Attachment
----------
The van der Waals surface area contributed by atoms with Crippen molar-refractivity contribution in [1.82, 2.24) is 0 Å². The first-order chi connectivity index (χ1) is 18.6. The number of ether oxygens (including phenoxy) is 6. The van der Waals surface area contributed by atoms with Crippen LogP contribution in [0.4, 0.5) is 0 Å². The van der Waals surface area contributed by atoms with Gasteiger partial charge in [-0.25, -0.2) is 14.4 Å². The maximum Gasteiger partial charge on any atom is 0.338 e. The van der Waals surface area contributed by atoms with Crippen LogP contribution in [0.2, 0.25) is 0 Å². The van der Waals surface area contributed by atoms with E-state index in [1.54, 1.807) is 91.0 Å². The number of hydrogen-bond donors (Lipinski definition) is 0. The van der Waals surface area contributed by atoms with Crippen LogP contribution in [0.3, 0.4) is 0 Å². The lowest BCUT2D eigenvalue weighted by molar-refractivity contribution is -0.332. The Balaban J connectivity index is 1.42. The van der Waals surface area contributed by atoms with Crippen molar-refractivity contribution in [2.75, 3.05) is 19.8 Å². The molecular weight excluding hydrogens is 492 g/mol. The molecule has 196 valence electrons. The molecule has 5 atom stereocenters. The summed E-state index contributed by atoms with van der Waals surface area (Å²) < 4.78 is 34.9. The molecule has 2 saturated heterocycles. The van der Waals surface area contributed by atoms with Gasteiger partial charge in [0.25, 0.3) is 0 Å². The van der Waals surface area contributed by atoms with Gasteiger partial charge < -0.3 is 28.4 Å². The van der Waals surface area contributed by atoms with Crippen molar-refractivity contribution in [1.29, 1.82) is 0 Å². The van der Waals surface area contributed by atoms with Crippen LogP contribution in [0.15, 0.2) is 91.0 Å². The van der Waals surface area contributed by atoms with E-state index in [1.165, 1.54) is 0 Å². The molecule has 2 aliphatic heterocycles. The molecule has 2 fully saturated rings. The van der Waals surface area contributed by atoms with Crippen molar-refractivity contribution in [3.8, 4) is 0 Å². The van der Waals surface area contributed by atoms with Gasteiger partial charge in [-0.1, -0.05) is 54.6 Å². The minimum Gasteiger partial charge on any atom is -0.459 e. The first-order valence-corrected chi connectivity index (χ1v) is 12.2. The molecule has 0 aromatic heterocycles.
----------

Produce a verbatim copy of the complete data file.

The van der Waals surface area contributed by atoms with Crippen molar-refractivity contribution in [1.82, 2.24) is 0 Å². The first-order chi connectivity index (χ1) is 18.6. The number of ether oxygens (including phenoxy) is 6. The van der Waals surface area contributed by atoms with Crippen LogP contribution in [0.4, 0.5) is 0 Å². The van der Waals surface area contributed by atoms with Gasteiger partial charge in [-0.25, -0.2) is 14.4 Å². The maximum Gasteiger partial charge on any atom is 0.338 e. The van der Waals surface area contributed by atoms with Crippen LogP contribution in [0.2, 0.25) is 0 Å². The van der Waals surface area contributed by atoms with E-state index in [1.54, 1.807) is 91.0 Å². The number of hydrogen-bond donors (Lipinski definition) is 0. The van der Waals surface area contributed by atoms with Crippen LogP contribution in [0.3, 0.4) is 0 Å². The lowest BCUT2D eigenvalue weighted by molar-refractivity contribution is -0.332. The Balaban J connectivity index is 1.42. The van der Waals surface area contributed by atoms with Crippen molar-refractivity contribution in [2.75, 3.05) is 19.8 Å². The molecular weight excluding hydrogens is 492 g/mol. The molecule has 196 valence electrons. The molecule has 5 atom stereocenters. The summed E-state index contributed by atoms with van der Waals surface area (Å²) < 4.78 is 34.9. The molecule has 2 saturated heterocycles. The van der Waals surface area contributed by atoms with Gasteiger partial charge in [0.25, 0.3) is 0 Å². The van der Waals surface area contributed by atoms with Gasteiger partial charge < -0.3 is 28.4 Å². The van der Waals surface area contributed by atoms with Crippen molar-refractivity contribution in [1.29, 1.82) is 0 Å². The van der Waals surface area contributed by atoms with Crippen LogP contribution in [0.15, 0.2) is 91.0 Å². The van der Waals surface area contributed by atoms with E-state index in [1.165, 1.54) is 0 Å². The molecule has 2 aliphatic heterocycles. The molecule has 2 fully saturated rings. The van der Waals surface area contributed by atoms with Crippen molar-refractivity contribution in [3.8, 4) is 0 Å². The van der Waals surface area contributed by atoms with Gasteiger partial charge in [-0.1, -0.05) is 54.6 Å². The minimum Gasteiger partial charge on any atom is -0.459 e. The first-order valence-corrected chi connectivity index (χ1v) is 12.2. The molecule has 0 aromatic heterocycles.